Kern apologizes for comments on minorities and women; NAACP says it's not enough
The Oklahoma City legislator says minorities don't work as hard and have less initiative than whites. She made the comments while supporting a ballot measure that would no longer require the state to follow affirmative action policies.
Rep. Sally Kern, who infuriated homosexuals with comments she made three years ago, apologized Thursday for statements she made Wednesday against women and black people during a debate on affirmative action.
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“I want to humbly apologize for my statements last night about African-Americans and women,” Kern, R-Oklahoma City, said in a statement. “I believe that our government should not provide preference based on race or gender. I misspoke while trying to convey this point last night during debate.”
House Speaker Kris Steele, R-Shawnee, said he called Kern to express his concerns, but he will not ask her to step down.
“I told her I disagree with her comments,” Steele said. “She's done the right thing in issuing that apology. ... I do think the apology is sufficient.”
Anthony Douglas, president of the Oklahoma chapter of the NAACP, said the apology is not enough.
He said Kern should resign immediately.
“You cannot commit racism and then offer an apology for the racist statement that you make,” Douglas said. “The citizens of Oklahoma, the constituents can no longer stand by and allow this type of action to happen.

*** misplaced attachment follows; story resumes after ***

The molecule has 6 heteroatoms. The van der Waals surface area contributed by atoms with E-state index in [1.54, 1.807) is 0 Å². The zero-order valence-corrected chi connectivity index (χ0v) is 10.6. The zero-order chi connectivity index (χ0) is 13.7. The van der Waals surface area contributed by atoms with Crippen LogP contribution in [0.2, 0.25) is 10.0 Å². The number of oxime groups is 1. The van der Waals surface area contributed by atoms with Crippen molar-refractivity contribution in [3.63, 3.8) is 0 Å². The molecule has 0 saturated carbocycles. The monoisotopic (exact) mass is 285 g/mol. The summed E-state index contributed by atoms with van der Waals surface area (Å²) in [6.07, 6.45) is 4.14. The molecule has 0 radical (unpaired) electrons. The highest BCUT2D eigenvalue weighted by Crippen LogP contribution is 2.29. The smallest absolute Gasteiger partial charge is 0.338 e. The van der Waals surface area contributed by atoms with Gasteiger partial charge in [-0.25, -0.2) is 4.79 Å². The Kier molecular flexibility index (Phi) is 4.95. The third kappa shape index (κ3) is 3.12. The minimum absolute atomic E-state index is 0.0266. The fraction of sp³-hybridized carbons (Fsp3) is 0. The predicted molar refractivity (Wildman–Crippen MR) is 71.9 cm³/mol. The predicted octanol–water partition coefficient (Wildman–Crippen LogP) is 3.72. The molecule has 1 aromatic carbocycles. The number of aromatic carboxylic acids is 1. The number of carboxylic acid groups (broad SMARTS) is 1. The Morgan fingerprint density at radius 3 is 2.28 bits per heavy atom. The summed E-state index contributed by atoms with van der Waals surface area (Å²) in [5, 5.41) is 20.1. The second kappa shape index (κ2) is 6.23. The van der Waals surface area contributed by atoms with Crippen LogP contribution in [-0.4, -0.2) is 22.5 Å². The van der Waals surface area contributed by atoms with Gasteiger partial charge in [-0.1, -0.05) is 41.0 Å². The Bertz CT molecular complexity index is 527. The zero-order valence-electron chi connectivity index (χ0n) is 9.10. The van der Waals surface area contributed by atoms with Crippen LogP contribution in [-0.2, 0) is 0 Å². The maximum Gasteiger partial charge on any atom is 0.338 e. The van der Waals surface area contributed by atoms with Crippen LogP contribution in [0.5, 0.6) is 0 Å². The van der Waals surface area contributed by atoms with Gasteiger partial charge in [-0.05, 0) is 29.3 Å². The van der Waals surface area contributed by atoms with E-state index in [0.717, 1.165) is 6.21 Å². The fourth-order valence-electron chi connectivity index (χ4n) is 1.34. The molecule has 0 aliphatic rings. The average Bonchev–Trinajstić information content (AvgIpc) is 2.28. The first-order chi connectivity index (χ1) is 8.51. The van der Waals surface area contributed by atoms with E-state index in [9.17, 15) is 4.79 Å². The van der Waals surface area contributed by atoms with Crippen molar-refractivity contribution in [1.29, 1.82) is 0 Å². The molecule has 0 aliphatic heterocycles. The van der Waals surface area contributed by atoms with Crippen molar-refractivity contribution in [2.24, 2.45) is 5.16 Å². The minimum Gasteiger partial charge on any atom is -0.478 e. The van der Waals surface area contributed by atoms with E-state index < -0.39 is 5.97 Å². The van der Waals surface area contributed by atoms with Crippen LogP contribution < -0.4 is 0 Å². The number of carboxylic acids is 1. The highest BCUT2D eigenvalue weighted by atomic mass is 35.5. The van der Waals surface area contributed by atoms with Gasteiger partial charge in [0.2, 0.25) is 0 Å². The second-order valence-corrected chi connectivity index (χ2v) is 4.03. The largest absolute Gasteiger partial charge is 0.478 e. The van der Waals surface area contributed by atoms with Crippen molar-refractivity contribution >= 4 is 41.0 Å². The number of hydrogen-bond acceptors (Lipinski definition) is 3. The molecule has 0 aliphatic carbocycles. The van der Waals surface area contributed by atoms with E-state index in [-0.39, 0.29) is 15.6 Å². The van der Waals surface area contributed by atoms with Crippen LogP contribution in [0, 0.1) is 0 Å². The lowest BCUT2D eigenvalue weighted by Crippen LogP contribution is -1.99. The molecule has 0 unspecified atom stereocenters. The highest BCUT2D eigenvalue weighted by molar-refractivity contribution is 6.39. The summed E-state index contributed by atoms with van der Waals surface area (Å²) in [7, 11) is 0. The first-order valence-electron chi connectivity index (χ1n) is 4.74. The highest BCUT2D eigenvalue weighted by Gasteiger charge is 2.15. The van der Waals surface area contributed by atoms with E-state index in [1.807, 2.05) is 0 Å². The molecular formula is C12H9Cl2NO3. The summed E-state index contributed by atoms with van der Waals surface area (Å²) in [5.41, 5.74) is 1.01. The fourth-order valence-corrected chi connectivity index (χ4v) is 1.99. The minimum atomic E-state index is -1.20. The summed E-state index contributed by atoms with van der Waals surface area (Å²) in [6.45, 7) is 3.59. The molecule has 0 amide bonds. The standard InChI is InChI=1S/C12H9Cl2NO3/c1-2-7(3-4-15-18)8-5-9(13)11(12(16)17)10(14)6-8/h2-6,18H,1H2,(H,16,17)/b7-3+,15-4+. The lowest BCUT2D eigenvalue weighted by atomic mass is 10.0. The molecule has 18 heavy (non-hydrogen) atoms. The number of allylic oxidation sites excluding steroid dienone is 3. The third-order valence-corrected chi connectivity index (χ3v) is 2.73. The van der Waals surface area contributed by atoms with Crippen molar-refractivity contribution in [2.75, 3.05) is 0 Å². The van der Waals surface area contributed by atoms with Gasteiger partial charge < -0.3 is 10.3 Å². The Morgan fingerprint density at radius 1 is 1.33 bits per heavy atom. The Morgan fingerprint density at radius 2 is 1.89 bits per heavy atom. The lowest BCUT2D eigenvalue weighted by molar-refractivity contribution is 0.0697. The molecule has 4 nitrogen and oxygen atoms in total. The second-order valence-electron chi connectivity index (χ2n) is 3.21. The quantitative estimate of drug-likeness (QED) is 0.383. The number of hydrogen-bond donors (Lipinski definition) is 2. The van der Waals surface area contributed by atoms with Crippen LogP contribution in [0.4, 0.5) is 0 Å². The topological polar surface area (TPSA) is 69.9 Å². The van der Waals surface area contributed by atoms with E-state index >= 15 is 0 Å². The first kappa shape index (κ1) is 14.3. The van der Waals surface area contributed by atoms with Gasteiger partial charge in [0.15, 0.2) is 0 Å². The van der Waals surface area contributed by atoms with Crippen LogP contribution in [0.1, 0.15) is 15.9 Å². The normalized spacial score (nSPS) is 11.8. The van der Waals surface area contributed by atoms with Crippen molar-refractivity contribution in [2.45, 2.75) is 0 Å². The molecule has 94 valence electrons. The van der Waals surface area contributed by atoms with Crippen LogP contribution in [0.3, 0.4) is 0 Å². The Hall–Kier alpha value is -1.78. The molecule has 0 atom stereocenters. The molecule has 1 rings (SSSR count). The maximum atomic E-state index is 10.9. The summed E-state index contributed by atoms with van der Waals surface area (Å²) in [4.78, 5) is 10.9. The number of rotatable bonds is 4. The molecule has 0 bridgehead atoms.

“Her constituents in her district should call for her to step down unless ... they support her in what she's saying,” he said. “We'll continue to call for her to step down.”
What did she say?
During a debate Wednesday night on the House of Representatives floor, Kern said minorities earn less than white people and women earn less than men because they don't work as hard and have less initiative. She made the comments while debating for Senate Joint Resolution 15, a ballot measure that would allow the state to not abide by affirmative action guidelines.
SJR 15 would ask people to vote on barring discrimination by state agencies. It would prohibit any official action that discriminates against or gives preferential treatment to minority communities. Set-asides, which favor contract bids made by firms owned by minorities, would be illegal under the proposal.
Rep. T.W. Shannon, R-Lawton, who presented the measure, said it's fundamentally unfair to have two separate standards. Affirmative action policies send a wrong message to minorities, he said.
“It's not the remedy it was proposed to be, and it's time to move past,” said Shannon, one of four blacks in the 101-member House.
The biggest problem with SJR 15 is that no one truly understands what affirmative action is, said Tamya Cox, legislative counsel for the Oklahoma chapter of the American Civil Liberties Union.